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Belarus: European ministers meet activists

By Index on Censorship / 8 December, 2011

UK’s Europe Minister David Liddington visits Human Rights House Viasna alongside Index on Censorship; Irish Foreign Minister Eamon Gilmore emphasizes NGO involvement

Index on Censorship’s Mike Harris joined the UK’s Europe Minister David Liddington during a visit to the Belarusian Human Rights House in Vilnius, Lithuania this week. At a meeting with opposition political activists including Charter97 editor Natalia Radzina, Liddington emphasised the importance the UK placed on the deteriorating situation in Belarus. This meeting is one of a series of meetings the Minister has held on Belarus since the imprisonment of political prisoners after the presidential election last year. The activists, all of whom are now exiled in Vilnius after fleeing detention by the country’s KGB, stressed the precariousness of Belarus’s economy and the role that Britain can play as a leading EU member state.

The visit came during the OSCE Council of Ministers at which Belarus featured prominently. US Secretary of State Hilary Clinton called for all political prisoners to be released. Dutch Foreign Minister Uri Rosenthal and Canada’s Foreign Minister John Baird, echoed her calls for their unconditional release. Whilst the Foreign Minister of Sweden, Carl Bildt, reemphasised one of themes for Ireland’s forthcoming Chairmanship of the OSCE, the importance of online freedom in Belarus.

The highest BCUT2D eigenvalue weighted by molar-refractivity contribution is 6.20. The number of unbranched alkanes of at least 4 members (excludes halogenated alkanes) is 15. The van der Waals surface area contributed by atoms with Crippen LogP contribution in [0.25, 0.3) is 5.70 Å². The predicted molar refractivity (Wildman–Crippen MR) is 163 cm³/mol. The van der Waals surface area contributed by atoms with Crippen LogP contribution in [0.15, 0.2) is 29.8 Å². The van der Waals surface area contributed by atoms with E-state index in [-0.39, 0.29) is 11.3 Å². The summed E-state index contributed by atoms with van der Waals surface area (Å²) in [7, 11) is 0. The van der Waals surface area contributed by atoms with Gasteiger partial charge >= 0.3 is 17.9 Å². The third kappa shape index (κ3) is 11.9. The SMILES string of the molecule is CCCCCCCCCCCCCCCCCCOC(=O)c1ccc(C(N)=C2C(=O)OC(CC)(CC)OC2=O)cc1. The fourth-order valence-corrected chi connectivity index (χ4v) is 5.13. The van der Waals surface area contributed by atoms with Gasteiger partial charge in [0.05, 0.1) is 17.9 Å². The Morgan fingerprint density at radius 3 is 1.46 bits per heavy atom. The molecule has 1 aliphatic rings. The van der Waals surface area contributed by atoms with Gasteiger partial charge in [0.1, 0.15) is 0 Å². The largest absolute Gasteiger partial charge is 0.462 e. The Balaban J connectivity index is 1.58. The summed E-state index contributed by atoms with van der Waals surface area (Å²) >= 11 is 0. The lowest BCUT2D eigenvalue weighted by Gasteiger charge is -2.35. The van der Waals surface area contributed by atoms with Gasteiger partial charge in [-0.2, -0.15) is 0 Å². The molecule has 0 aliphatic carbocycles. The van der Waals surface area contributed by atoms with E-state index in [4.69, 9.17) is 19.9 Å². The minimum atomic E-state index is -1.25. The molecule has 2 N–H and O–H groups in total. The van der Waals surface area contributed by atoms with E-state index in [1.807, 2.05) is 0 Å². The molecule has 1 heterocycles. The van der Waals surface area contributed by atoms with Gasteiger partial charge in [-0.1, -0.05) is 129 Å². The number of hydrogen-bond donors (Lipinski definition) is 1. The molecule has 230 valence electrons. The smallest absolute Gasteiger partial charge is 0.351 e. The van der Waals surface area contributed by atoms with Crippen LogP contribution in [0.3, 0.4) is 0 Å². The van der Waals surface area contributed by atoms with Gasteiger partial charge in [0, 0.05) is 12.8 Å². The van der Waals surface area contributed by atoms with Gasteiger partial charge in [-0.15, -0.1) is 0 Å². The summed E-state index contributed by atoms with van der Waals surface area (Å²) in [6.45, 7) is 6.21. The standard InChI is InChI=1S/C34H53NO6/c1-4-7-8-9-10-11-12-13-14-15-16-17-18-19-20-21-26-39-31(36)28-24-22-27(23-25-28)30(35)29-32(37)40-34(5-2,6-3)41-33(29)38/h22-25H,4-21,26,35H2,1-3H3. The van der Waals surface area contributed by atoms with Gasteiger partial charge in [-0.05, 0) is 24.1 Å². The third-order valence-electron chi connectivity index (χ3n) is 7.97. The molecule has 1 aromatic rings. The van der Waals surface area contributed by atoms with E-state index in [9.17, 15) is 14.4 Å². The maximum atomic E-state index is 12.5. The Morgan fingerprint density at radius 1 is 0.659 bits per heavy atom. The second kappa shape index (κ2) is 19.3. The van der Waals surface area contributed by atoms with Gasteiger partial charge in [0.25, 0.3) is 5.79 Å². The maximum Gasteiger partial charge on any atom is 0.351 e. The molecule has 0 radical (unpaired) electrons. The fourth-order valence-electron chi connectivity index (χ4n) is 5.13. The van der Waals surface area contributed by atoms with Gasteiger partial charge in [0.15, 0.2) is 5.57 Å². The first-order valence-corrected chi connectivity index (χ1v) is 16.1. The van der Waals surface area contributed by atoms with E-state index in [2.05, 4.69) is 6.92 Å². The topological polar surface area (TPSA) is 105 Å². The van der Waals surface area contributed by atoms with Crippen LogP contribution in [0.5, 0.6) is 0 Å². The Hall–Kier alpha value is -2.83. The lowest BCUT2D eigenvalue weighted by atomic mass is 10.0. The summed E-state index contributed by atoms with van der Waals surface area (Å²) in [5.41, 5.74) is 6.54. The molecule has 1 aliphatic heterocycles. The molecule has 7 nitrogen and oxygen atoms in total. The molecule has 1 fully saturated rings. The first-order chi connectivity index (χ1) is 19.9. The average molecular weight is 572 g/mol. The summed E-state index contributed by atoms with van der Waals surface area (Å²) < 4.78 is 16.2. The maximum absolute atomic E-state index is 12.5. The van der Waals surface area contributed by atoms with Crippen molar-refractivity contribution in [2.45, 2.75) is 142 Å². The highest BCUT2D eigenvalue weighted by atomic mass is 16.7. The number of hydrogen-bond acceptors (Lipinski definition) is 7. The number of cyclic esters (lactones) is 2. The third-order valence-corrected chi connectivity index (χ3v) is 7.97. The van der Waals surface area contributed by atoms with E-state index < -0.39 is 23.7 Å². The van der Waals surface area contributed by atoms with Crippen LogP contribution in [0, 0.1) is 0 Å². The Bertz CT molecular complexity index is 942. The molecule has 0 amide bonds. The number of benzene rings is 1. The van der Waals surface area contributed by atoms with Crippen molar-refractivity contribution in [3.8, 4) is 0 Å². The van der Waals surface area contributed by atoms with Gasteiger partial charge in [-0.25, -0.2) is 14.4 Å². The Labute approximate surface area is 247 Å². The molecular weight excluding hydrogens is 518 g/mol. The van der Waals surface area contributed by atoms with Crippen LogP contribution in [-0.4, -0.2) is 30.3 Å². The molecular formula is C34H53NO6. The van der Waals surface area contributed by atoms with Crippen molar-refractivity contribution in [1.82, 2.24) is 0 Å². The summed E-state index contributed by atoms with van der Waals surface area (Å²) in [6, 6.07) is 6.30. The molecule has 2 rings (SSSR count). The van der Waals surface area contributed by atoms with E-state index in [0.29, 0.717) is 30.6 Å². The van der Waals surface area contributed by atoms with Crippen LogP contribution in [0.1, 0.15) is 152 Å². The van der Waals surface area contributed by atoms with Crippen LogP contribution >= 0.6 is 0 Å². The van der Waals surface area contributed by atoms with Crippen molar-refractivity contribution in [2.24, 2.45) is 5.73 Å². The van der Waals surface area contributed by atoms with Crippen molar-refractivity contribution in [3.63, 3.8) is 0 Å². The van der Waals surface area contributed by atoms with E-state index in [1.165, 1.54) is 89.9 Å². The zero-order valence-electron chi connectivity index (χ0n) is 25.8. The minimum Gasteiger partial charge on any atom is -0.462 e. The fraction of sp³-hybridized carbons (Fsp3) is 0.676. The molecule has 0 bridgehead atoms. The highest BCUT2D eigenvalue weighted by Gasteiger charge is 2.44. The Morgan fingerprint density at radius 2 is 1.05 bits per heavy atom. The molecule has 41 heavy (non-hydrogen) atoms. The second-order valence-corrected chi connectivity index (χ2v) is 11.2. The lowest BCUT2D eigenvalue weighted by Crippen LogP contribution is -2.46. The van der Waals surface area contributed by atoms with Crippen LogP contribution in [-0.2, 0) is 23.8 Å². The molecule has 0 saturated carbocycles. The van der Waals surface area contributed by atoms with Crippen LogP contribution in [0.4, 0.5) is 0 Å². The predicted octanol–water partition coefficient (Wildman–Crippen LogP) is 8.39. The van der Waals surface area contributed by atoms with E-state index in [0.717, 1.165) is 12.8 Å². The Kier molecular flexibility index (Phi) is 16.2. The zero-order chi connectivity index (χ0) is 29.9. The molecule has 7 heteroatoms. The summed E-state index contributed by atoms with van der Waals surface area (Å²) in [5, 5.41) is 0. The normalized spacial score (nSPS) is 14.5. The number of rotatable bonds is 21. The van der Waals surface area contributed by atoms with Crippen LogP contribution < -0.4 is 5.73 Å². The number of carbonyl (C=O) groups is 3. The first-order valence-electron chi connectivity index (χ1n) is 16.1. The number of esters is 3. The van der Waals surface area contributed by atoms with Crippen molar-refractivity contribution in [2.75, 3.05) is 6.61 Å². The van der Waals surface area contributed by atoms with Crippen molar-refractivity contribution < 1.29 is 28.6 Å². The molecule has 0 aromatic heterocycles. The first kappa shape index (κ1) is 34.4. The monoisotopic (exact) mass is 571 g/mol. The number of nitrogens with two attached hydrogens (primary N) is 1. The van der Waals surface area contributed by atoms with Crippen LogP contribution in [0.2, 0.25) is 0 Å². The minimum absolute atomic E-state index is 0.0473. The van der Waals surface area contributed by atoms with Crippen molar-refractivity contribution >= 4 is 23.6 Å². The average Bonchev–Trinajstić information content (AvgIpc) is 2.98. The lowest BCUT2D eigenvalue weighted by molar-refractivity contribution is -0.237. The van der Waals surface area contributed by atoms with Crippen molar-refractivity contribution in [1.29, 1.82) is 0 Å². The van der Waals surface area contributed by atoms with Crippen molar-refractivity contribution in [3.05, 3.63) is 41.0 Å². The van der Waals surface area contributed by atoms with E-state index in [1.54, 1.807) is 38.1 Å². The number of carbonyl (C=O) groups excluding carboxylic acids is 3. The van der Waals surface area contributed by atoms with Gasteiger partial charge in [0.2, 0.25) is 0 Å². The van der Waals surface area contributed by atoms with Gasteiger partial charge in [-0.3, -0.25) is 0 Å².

Irish Foreign Minister reassures Index

Concerns had been raised by NGOs over the failure of the Council of Ministers to debate a strong resolution passed at the OSCE Parallel Conference. At a press conference, Irish Foreign Minister Eamon Gilmore, in response to a question from Index on Censorship, stated that the resolution had been debated and stressed that “NGOs have a very important role to play”. He added that at the OSCE “consensus is not always easy to achieve”, and on the issue of sanctions against Belarus confirmed that “Ireland has supported sanctions by the EU”. In contrast to the view of many NGOs at the parallel conference who called for the suspension of Belarus from the OSCE, Gilmore saw the breadth of OSCE nations as positive saying: “In my capacity as Chair I will work to ensure there is continuing dialogue [with Belarus]… The ability to maintain dialogue is a strength of the OSCE.”

Statement on Belarus PC Vilnius Final 051212 Eng (2)

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2 Responses to Belarus: European ministers meet activists

  1. Pingback: Sannikov and Bandarenka released, but Belarus is still not free | Index on Censorship

  2. Julia Reply

    12 December at 06:14

    I am amazed that this story on Belarus has not been given any real media attention in my own country, australia. When we hear of human rights abuses we normally consider them to occur in third world countries not in european. This is a sad story that should be heard.

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